Watch Andy Warhol’s Screen Tests of Three Female Muses: Nico, Edie Sedgwick & Mary Woronov

Artist Andy Warhol shot over 500 silent, black-and-white screen-tests in his famous Fac­to­ry between 1964 and 1966, doc­u­ment­ing the beau­ti­ful youth who were drawn to the scene. Some­times he would chat with the sub­ject before­hand, offer­ing sug­ges­tions to help them achieve the type of per­for­mance he was look­ing for. More fre­quent­ly he took a pas­sive role, to the point of leav­ing the room dur­ing the film­ing.

The oppo­site of a peo­ple per­son, he pre­ferred to engage with his sub­jects by scru­ti­niz­ing the fin­ished screen tests, pro­ject­ing them in slow motion to imbue them with an added ele­ment of glam­our and ampli­fy every nuance of expres­sion. As Warhol wrote in The Phi­los­o­phy of Andy Warhol:

That screen mag­net­ism is some­thing secret. If you could fig­ure out what it is and how you make it, you’d have a real­ly good prod­uct to sell. But you can’t even tell if some­one has it until you actu­al­ly see them up there on the screen. You have to give screen tests to find out.

The screen tests are less audi­tions for roles in Warhol films than pieces of an ongo­ing project. Warhol played with them, assem­bling and reassem­bling them into col­lec­tions which he screened under such flu­id titles as 13 Most Beau­ti­ful Women and 13 Most Want­ed Men. Some of his test sub­jects went on to achieve real star­domLou Reed, Den­nis Hop­per, and Bob Dylan

Oth­ers’ fame is for­ev­er tied to the Fac­to­ry.

Edie Sedg­wick, above, one of his best known mus­es, was a trou­bled girl from a wealthy fam­i­ly. Unlike some of the mood­i­er screen tests, Sedgwick’s is ful­ly lit. She dis­plays a gen­uine movie star’s poise, bare­ly mov­ing as the cam­era drinks her in. Her beau­ty appears untouched by the addic­tions and eat­ing dis­or­ders that were already a dri­ving force in her life.

Actress and painter Mary Woronov emerged unscathed from her time at the Fac­to­ry. Like Sedg­wick, she seemed com­fort­able with the idea of being observed doing noth­ing for an extend­ed peri­od. Recall­ing her screen test expe­ri­ence in an inter­view with Bizarre, she made it clear that the sub­jects were far from the cen­ter of atten­tion:

Andy put you on a stool, then puts the cam­era in front of you. There are lots of peo­ple around usu­al­ly. And then he turns the cam­era on, and he walks away, and all the peo­ple walk away too, but you’re stand­ing there in front of this cam­era.

I saw Sal­vador Dali do one, it was real­ly fun­ny. It’s a very inter­est­ing film, because it’s a way of crack­ing open your per­son­al­i­ty and show­ing what’s underneath—only in a visu­al way, because there’s no talk­ing, noth­ing. You just look at the cam­era. Sal­vador made this gigan­tic pose with his mous­tache blar­ing and every­thing, and he could­n’t hold the pose. Not for five min­utes. And so at about minute four, he sud­den­ly start­ed look­ing very, very real.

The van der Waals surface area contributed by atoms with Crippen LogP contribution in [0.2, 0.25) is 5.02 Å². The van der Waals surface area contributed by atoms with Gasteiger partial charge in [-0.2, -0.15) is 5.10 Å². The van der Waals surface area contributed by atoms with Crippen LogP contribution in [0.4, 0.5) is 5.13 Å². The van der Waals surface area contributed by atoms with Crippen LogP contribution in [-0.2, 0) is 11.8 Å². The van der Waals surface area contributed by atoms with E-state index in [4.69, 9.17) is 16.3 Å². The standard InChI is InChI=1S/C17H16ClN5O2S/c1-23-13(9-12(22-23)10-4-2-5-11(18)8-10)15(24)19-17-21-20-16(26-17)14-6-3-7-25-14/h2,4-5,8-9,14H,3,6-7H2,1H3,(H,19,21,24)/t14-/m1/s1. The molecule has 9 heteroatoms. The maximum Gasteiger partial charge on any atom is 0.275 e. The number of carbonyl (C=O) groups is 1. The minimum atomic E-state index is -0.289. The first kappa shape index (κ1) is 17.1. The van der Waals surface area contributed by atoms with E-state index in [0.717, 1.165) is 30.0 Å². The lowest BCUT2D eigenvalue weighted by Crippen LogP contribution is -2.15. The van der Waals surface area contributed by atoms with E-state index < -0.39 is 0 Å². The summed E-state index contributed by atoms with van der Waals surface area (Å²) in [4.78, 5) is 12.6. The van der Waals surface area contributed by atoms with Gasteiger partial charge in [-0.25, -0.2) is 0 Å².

The cam­era loves still­ness, some­thing mod­el and singer Nico was unable to deliv­er in her screen test. Per­haps not such a prob­lem when the direc­tor has plans to project in slow motion.

As he stat­ed in POP­ism: The Warhol ’60s:

What I liked was chunks of time all togeth­er, every real moment… I only want­ed to find great peo­ple and let them be them­selves… and I’d film them for a cer­tain length of time and that would be the movie.

Fac­to­ry regular/interior decorator/photographer Bil­ly Name told punk his­to­ri­an Legs McNeil in an inter­view that the screen tests served anoth­er pur­poseto iden­ti­fy the fel­low trav­el­ers from among the poor fits:

… it’s always cool to meet oth­er artists, you know, to see if it’s some­body who’s going to be a peer or a com­pa­tri­ot, who you can play with and hang around with or not. Andy was doing a series of screen tests for his films, and we want­ed every­body to do one: Dylan, Nico, Den­nis Hop­per, Susan Son­tag, Donovan—everyone famous that came up to the Fac­to­ry. We’d just film 16mm black-and-white por­traits of the per­son sit­ting there for a few min­utes. So our pur­pose was to have Dylan come up and do a screen test, so he could be part of the series. That was enough for us. But Dylan did­n’t talk at all when we filmed him. I don’t think he liked us, ha, ha, ha!

Revolver Gallery, devot­ed exclu­sive­ly to Warhol, has a gallery of screen-tests on their YouTube chan­nel.

Relat­ed Con­tent:

The Vel­vet Under­ground & Andy Warhol Stage Pro­to-Punk Per­for­mance Art: Dis­cov­er the Explod­ing Plas­tic Inevitable (1966)

Andy Warhol’s 15 Min­utes: Dis­cov­er the Post­mod­ern MTV Vari­ety Show That Made Warhol a Star in the Tele­vi­sion Age (1985–87)

The Big Ideas Behind Andy Warhol’s Art, and How They Can Help Us Build a Bet­ter World

Andy Warhol’s ‘Screen Test’ of Bob Dylan: A Clas­sic Meet­ing of Egos

Ayun Hal­l­i­day is an author, illus­tra­tor, the­ater mak­er and Chief Pri­ma­tol­o­gist of the East Vil­lage Inky zine.  Join her in NYC on Mon­day, Sep­tem­ber 24 for anoth­er month­ly install­ment of her book-based vari­ety show, Necro­mancers of the Pub­lic Domain. Fol­low her @AyunHalliday.

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